Protoglobin from Methanosarcina acetivorans C2A (MaPgb), a strictly anaerobic methanogenic Archaea, is a dimeric haem-protein whose biological role is still unknown. As other globins, protoglobin can bind O2, CO and NO reversibly in vitro, but it displays specific functional and structural properties within members of the hemoglobin superfamily. CO binding to and dissociation from the haem occurs through biphasic kinetics, which arise from binding to (and dissociation from) two distinct tertiary states in a ligation-dependent equilibrium. From the structural viewpoint, protoglobin-specific loops and a N-terminal extension of 20 residues completely bury the haem within the protein matrix. Thus, access of small ligand molecules to the haem is granted by two apolar tunnels, not common to other globins, which reach the haem distal site from locations at the B/G and B/E helix interfaces. Here, the roles played by residues Trp(60)B9, Tyr(61)B10 and Phe(93)E11 in ligand recognition and stabilization are analyzed, through crystallographic investigations on the ferric protein and on selected mutants. Specifically, protein structures are reported for protoglobin complexes with cyanide, with azide (also in the presence of Xenon), and with more bulky ligands, such as imidazole and nicotinamide. Values of the rate constant for cyanide dissociation from ferric MaPgb-cyanide complexes have been correlated to hydrogen bonds provided by Trp(60)B9 and Tyr(61)B10 that stabilize the haem-Fe(III)-bound cyanide. We show that protoglobin can strikingly reshape, in a ligand-dependent way, the haem distal site, where Phe(93)E11 acts as ligand sensor and controls accessibility to the haem through the tunnel system by modifying the conformation of Trp(60)B9.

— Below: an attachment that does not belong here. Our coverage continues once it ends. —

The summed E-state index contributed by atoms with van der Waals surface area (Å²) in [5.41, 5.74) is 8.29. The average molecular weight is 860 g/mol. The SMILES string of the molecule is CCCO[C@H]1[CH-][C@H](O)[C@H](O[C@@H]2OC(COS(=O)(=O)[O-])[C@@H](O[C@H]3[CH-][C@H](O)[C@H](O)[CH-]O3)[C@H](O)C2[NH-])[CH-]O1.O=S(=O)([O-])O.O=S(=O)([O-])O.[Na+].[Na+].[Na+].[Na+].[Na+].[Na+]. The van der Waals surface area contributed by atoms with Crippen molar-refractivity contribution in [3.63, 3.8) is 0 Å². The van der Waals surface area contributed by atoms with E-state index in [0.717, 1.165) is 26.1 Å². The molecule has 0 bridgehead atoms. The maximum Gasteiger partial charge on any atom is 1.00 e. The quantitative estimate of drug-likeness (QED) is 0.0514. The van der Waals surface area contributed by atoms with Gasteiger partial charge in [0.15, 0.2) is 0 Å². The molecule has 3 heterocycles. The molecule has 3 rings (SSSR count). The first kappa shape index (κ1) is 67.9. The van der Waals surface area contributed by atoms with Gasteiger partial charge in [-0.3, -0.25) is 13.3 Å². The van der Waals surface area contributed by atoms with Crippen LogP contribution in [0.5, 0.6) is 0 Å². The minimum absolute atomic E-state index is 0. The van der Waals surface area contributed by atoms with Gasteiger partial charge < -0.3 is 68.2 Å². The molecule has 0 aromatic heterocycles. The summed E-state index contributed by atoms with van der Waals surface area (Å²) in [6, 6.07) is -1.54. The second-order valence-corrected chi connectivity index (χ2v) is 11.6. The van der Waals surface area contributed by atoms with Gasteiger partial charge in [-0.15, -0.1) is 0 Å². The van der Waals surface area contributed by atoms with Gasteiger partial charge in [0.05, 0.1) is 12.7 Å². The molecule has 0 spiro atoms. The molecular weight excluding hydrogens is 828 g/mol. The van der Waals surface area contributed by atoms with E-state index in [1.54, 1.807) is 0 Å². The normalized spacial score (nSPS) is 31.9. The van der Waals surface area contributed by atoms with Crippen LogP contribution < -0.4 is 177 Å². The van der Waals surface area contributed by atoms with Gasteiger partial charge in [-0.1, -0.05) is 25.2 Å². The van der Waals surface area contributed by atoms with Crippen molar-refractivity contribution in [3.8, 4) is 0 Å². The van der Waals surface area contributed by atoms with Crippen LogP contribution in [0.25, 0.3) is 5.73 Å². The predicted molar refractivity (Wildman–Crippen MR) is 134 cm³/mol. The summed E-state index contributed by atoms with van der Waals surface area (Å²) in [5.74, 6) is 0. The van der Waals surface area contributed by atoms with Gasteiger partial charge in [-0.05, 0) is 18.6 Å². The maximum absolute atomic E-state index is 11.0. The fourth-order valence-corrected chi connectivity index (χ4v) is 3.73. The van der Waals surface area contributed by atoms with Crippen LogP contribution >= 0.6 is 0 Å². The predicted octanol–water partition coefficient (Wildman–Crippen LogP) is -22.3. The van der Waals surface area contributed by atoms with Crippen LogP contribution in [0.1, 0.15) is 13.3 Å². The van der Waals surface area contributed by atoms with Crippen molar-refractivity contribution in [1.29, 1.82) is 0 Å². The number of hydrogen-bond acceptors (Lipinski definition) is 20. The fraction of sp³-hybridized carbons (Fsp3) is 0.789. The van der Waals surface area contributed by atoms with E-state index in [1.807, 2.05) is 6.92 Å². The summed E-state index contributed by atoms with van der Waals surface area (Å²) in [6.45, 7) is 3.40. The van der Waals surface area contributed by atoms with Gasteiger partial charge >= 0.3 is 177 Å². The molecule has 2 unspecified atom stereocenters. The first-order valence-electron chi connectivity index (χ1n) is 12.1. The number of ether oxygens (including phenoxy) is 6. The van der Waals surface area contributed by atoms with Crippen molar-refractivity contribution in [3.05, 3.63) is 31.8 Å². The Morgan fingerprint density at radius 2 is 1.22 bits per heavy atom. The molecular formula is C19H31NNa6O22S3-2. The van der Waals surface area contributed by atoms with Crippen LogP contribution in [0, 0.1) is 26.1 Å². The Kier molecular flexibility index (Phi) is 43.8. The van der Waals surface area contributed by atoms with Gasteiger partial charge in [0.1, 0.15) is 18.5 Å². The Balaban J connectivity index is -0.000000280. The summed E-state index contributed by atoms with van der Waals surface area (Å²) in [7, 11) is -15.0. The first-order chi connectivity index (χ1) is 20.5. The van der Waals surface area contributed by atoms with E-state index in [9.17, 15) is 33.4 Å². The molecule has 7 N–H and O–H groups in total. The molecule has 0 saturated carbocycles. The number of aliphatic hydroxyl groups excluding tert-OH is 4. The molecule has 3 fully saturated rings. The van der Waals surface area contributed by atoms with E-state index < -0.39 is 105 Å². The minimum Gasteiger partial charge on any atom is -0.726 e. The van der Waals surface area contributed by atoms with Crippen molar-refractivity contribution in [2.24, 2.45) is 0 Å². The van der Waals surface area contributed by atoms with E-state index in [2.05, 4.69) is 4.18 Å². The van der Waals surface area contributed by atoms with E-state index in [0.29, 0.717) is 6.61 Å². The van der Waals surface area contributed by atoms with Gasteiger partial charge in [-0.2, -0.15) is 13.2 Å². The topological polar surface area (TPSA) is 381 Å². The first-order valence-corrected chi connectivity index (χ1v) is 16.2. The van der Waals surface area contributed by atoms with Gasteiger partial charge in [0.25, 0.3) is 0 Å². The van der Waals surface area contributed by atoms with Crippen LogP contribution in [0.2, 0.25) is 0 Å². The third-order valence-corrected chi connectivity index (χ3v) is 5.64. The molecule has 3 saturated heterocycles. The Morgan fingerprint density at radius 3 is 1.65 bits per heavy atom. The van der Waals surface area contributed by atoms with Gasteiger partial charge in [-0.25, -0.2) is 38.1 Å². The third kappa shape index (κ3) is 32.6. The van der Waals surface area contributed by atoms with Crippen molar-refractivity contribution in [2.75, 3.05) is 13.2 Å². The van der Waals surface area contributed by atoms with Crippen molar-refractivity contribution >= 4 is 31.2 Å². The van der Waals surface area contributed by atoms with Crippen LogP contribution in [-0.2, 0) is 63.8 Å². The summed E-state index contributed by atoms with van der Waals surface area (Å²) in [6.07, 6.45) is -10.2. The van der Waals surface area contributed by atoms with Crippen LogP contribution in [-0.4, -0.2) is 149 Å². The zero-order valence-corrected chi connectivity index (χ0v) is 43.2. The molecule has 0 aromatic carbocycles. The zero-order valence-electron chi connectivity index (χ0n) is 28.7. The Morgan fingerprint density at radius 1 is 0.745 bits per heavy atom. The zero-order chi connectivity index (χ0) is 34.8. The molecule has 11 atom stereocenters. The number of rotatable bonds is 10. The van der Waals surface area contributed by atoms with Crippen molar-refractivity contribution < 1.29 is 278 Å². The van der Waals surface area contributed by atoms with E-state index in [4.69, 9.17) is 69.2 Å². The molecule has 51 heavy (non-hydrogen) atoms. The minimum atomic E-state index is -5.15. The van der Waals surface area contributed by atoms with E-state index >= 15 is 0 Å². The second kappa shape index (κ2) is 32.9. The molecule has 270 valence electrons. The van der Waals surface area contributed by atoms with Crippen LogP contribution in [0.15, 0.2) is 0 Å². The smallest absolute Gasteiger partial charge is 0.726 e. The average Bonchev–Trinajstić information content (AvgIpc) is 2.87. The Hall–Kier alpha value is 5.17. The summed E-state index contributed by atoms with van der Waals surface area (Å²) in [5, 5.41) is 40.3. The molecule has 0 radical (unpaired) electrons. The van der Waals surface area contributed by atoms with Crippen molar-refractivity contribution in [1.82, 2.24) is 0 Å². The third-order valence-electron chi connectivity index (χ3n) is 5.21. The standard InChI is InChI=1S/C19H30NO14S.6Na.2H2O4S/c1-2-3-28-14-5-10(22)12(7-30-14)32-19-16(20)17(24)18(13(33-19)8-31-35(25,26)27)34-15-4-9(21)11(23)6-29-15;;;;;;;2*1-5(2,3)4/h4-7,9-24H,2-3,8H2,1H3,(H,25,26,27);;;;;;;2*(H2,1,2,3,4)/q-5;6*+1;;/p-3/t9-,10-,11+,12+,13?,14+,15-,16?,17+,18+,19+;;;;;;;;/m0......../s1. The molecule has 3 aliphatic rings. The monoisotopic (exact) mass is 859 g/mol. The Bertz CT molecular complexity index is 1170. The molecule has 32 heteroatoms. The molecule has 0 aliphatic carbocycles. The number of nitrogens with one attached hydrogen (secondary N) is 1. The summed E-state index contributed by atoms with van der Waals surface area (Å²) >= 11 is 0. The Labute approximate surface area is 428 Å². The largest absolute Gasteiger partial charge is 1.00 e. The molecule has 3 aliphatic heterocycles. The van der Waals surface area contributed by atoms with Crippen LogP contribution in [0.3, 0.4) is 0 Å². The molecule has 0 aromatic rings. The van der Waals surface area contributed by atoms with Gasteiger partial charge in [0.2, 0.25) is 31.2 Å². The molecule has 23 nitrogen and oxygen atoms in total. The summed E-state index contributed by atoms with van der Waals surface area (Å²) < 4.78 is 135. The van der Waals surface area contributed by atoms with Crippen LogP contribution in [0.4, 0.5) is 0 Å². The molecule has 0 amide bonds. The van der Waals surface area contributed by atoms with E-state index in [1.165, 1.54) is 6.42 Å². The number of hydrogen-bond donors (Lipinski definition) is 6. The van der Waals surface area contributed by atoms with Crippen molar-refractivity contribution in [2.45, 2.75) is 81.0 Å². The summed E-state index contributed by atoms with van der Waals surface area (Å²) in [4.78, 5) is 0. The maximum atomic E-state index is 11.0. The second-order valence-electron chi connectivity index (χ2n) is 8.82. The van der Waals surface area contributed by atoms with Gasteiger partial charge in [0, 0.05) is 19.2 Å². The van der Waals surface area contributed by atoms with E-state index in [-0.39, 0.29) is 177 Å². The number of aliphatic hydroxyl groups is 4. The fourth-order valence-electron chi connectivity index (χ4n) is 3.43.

ASJC Scopus subject areas
- Agricultural and Biological Sciences(all)
- Biochemistry, Genetics and Molecular Biology(all)